Let me say, right at the start, that I am not going to be diplomatic. The extent to which the notion of forgiveness has insinuated itself into contemporary Buddhist thinking disturbs me deeply. Although many may disagree with me, I feel that current interpretations of forgiveness in the Buddhist community undermine the teachings of karma, encourage the cult of victimhood, weaken human relationships, and obfuscate the practice of purification.

In contemporary Buddhist settings, forgiveness is interpreted in several ways. One is as a way of letting go of our expectations and disappointments in others—in other words, letting go of our attachment to a different past. Another interpretation is as an extension of lovingkindness. In the Tibetan tradition, it is sometimes presented as an extension of patience or of compassion. These are all key practices, and they appear in virtually every Buddhist tradition, but to call them forgiveness? Well, that may be unforgivable. As Idries Shah writes in Knowing How to Know: A Practical Philosophy in the Sufi Tradition, when you adopt the methods developed in another culture, those methods and the ways of thinking associated with them eventually take over, and you lose touch with your own understanding and training. In the same way, by importing the foreign (to Buddhism) notion of forgiveness, contemporary Buddhists are unwittingly importing a very different system of thought and practice and undermining the powerful mystical practices in Buddhism that may have inspired them in the first place.

These various interpretations of forgiveness all overlook the fact that the meaning of forgiveness is grounded in the language of debt. In days of yore (and, in some cultures, not so yore), when I impugned your honor, I incurred an obligation to you, a debt that had to be paid somehow. From there, the notion developed that when I do any kind of wrong, to you or anyone else, I have incurred a debt, to you or to society or to God. When we view interactions with others in terms of debt, we are, wittingly or unwittingly, reducing our relationships with others to transactions. Human feeling, human understanding, human empathy all go out the door. “I owe you” or “You owe me” now becomes the defining expression of the relationship.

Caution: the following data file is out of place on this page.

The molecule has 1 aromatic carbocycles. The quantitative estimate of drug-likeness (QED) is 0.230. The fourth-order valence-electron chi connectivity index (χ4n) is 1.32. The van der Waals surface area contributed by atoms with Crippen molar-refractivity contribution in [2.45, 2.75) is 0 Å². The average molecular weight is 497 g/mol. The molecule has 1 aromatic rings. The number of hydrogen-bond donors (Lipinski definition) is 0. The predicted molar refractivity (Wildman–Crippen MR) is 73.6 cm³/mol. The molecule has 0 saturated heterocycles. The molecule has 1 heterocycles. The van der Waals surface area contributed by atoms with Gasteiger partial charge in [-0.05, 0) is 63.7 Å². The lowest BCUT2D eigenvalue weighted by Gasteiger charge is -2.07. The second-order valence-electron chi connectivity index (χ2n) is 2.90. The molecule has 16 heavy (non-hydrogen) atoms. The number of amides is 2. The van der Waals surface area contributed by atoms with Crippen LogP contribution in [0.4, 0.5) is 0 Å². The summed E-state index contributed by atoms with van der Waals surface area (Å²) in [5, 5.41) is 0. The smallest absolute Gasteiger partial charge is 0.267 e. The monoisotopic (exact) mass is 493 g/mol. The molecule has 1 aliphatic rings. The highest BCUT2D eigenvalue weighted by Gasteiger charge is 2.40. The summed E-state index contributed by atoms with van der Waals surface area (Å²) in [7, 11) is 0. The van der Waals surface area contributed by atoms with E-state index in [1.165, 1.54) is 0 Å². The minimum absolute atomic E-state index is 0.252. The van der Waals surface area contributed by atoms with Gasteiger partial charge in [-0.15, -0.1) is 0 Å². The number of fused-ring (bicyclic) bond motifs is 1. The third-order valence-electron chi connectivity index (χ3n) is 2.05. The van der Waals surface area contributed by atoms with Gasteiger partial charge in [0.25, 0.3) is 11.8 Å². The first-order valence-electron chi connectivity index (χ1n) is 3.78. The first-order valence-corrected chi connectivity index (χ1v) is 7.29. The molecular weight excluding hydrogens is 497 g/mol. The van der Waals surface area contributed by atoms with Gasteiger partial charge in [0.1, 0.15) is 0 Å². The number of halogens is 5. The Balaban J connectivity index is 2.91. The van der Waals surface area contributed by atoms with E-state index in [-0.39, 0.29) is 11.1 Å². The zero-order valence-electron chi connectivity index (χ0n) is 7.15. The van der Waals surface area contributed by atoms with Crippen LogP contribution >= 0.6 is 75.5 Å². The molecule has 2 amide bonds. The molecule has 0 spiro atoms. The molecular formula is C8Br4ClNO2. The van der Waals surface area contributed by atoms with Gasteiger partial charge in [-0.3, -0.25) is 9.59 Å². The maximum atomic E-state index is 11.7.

Whether the debt is a debt of honor or a material debt, if I am in debt to you and am unable or unwilling to honor the debt, you can choose to use whatever power you have to compel me to make good on what I owe, or you can choose to forgive the debt. In today’s world, the person owed has a certain moral power supported by custom, the law or the state. As the American anthropologist David Graeber writes in Debt: The First 5,000 Years, “There’s no better way to justify relations founded on violence, to make such relations seem moral, than by reframing them in the language of debt—above all, because it immediately makes it seem that it’s the victim who’s doing something wrong.”

Forgiveness releases me from my obligation to you and from the threat that you will bring those instruments of power to bear on the issue. In this sense, forgiveness is itself an exercise of that power. In the Tibetan Vajrayana tradition, the four kinds of awakened activity (pacification, enrichment, magnetization, and destruction) provide an effective template for meeting conflict. One begins by trying to talk things out, and if that doesn’t work, then one brings in additional resources—time, money, a mediator, and so on. If those efforts fail, one may try to compel a resolution, but if that is not possible, the only course of action that remains is to sever or destroy the dynamic in the relationship that gave rise to the conflict. Forgiveness represents the implementation of the fourth stage—destruction. All other efforts at resolution having failed, we make the unilateral decision that the only way to be free from the shadow that the debt casts in our own life is to forgive the debt.

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